A TV ad for Rightmove, seen in July 2020, featured a man in his empty living room sitting down to read a truck magazine. When he lowered the magazine, four little girls were playing noisily in the living room. One said, “Dad …” and two of them were playing recorders. The man was then shown on the sofa with his female partner and four daughters who were putting face paint on him and styling his hair. He was then shown trying to read in the bathroom. A fire alarm went off and a girl holding a mixing bowl opened the door and said “Dad, something really bad has happened!”. The man was then shown sitting in the back garden with his magazine. He looked up to see a dog with a pink bow in its hair whining and holding a lead in its mouth, and there was a sound of thunder and rain.
On-screen text stated “When life moves, make your rightmove”. The man was shown looking at Rightmove listings on his phone. The next scene showed the exterior of a larger house, followed by the woman unpacking and the girls playing inside. The man was shown going into a shed at the bottom of the garden and sitting down to read his magazine as his little girls’ faces appeared at the shed window.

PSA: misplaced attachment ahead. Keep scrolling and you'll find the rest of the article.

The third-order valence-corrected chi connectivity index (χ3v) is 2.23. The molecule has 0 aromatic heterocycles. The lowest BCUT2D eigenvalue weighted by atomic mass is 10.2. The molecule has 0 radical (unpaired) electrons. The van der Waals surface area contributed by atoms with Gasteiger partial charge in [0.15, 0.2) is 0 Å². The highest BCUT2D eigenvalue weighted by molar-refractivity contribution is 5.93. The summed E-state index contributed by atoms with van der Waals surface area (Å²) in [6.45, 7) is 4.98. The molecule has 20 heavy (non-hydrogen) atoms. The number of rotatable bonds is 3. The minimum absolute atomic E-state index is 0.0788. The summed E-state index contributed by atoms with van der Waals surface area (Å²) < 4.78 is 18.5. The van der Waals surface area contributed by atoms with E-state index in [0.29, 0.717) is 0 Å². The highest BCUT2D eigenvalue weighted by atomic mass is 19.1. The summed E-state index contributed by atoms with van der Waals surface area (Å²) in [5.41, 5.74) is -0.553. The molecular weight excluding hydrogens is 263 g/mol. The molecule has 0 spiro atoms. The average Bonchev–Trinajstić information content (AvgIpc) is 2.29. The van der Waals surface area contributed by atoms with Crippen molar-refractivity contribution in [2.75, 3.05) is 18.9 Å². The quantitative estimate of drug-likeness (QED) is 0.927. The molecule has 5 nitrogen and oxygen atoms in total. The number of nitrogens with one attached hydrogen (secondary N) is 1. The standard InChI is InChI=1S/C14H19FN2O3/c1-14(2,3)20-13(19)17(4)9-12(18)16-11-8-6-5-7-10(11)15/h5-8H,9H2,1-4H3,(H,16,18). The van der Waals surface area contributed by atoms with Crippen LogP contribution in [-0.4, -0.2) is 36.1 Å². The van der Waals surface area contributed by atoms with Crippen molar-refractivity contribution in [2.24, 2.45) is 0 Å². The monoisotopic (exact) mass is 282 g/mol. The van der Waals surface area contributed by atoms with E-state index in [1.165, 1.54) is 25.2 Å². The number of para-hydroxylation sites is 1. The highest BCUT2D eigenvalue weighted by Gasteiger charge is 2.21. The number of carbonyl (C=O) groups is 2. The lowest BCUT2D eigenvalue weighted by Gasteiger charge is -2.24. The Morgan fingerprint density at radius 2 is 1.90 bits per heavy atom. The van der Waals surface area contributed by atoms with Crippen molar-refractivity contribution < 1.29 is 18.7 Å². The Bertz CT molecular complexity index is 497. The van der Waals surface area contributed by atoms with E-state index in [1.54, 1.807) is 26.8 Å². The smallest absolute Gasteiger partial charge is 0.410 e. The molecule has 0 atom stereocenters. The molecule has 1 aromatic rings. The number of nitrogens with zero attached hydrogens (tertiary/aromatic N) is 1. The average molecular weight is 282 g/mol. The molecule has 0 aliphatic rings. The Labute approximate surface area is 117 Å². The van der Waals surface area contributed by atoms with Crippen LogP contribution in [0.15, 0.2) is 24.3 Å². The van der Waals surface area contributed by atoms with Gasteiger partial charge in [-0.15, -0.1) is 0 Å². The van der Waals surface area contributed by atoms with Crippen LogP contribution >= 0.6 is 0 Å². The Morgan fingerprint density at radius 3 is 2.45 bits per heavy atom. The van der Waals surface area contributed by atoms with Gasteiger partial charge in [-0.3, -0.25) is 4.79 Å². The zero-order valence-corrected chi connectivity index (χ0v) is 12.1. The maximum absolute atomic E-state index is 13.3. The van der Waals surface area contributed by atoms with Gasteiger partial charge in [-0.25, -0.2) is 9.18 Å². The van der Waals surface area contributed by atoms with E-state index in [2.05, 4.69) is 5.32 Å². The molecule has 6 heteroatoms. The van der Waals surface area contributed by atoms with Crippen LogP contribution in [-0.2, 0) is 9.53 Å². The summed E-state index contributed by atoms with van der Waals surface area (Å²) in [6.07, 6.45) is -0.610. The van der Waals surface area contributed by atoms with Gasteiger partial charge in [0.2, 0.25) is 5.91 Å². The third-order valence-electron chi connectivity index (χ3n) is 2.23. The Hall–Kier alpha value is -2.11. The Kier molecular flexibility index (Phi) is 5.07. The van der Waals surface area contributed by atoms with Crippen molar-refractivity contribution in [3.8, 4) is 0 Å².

IssueThe complainant, who believed that the ad depicted women and girls as demanding and annoying and men as not taking responsibility for childcare, challenged whether it perpetuated harmful gender stereotypes.
Rightmove Group Ltd said that the ad was first shown in December 2018 and had been regularly shown since. They said the ad was made to bring to life one of the most common reasons for moving home, the need for more space. The story centred around the interaction of the dad and kids – the mother, although present, was only ever on the periphery of the activity. They were not contrasting gender roles for childcare of decision-making, but were dramatizing the need for parents, of either gender, to have a break in the day for themselves. That was not always possible in a small house, especially with a large and energetic family. They said the ad showed a loving home where the dad loved the interaction with his kids. As a family, they had outgrown their house and needed to move to another one that would give them more space. Rightmove did not believe that the ad perpetuated or relied upon harmful gender stereotypes.